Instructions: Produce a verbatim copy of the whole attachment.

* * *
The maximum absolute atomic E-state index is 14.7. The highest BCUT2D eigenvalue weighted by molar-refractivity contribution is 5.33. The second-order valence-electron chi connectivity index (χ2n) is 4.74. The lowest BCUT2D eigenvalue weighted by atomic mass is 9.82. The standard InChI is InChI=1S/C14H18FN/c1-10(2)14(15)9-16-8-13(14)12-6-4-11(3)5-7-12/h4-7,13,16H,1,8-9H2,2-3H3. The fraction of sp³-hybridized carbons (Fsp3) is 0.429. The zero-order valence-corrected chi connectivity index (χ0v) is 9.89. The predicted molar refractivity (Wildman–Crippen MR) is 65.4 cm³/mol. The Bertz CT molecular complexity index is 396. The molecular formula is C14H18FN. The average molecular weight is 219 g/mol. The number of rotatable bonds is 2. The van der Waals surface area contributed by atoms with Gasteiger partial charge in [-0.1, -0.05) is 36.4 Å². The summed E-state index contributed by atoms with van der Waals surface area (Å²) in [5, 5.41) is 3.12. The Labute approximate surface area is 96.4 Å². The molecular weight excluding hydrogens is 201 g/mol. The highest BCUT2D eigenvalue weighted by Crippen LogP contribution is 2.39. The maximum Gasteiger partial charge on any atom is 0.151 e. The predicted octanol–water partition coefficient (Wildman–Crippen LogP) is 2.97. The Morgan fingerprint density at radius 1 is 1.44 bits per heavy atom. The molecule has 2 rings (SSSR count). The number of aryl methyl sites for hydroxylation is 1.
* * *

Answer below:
The maximum absolute atomic E-state index is 14.7. The highest BCUT2D eigenvalue weighted by molar-refractivity contribution is 5.33. The second-order valence-electron chi connectivity index (χ2n) is 4.74. The lowest BCUT2D eigenvalue weighted by atomic mass is 9.82. The standard InChI is InChI=1S/C14H18FN/c1-10(2)14(15)9-16-8-13(14)12-6-4-11(3)5-7-12/h4-7,13,16H,1,8-9H2,2-3H3. The fraction of sp³-hybridized carbons (Fsp3) is 0.429. The zero-order valence-corrected chi connectivity index (χ0v) is 9.89. The predicted molar refractivity (Wildman–Crippen MR) is 65.4 cm³/mol. The Bertz CT molecular complexity index is 396. The molecular formula is C14H18FN. The average molecular weight is 219 g/mol. The number of rotatable bonds is 2. The van der Waals surface area contributed by atoms with Gasteiger partial charge in [-0.1, -0.05) is 36.4 Å². The summed E-state index contributed by atoms with van der Waals surface area (Å²) in [5, 5.41) is 3.12. The Labute approximate surface area is 96.4 Å². The molecular weight excluding hydrogens is 201 g/mol. The highest BCUT2D eigenvalue weighted by Crippen LogP contribution is 2.39. The maximum Gasteiger partial charge on any atom is 0.151 e. The predicted octanol–water partition coefficient (Wildman–Crippen LogP) is 2.97. The Morgan fingerprint density at radius 1 is 1.44 bits per heavy atom. The molecule has 2 rings (SSSR count). The number of aryl methyl sites for hydroxylation is 1.